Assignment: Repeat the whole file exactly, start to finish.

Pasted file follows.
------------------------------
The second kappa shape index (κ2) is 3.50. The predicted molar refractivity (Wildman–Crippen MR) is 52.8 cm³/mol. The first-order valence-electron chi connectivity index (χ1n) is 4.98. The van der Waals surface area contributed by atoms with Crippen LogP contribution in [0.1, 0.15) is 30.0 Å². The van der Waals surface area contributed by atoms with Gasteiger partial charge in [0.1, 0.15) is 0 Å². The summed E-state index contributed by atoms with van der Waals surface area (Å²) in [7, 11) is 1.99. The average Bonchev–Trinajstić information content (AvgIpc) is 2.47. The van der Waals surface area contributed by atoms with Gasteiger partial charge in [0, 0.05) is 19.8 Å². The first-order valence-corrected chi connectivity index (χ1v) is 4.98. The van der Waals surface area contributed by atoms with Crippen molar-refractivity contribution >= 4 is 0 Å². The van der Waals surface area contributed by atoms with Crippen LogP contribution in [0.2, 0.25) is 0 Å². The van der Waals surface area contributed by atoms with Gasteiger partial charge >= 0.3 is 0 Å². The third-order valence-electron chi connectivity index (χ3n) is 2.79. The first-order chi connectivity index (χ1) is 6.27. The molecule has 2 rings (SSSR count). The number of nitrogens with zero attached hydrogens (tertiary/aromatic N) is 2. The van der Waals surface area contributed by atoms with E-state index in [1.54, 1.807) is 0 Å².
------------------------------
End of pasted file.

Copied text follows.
The second kappa shape index (κ2) is 3.50. The predicted molar refractivity (Wildman–Crippen MR) is 52.8 cm³/mol. The first-order valence-electron chi connectivity index (χ1n) is 4.98. The van der Waals surface area contributed by atoms with Crippen LogP contribution in [0.1, 0.15) is 30.0 Å². The van der Waals surface area contributed by atoms with Gasteiger partial charge in [0.1, 0.15) is 0 Å². The summed E-state index contributed by atoms with van der Waals surface area (Å²) in [7, 11) is 1.99. The average Bonchev–Trinajstić information content (AvgIpc) is 2.47. The van der Waals surface area contributed by atoms with Gasteiger partial charge in [0, 0.05) is 19.8 Å². The first-order valence-corrected chi connectivity index (χ1v) is 4.98. The van der Waals surface area contributed by atoms with Crippen molar-refractivity contribution >= 4 is 0 Å². The van der Waals surface area contributed by atoms with Crippen LogP contribution in [0.2, 0.25) is 0 Å². The van der Waals surface area contributed by atoms with Gasteiger partial charge >= 0.3 is 0 Å². The third-order valence-electron chi connectivity index (χ3n) is 2.79. The first-order chi connectivity index (χ1) is 6.27. The molecule has 2 rings (SSSR count). The number of nitrogens with zero attached hydrogens (tertiary/aromatic N) is 2. The van der Waals surface area contributed by atoms with E-state index in [1.54, 1.807) is 0 Å².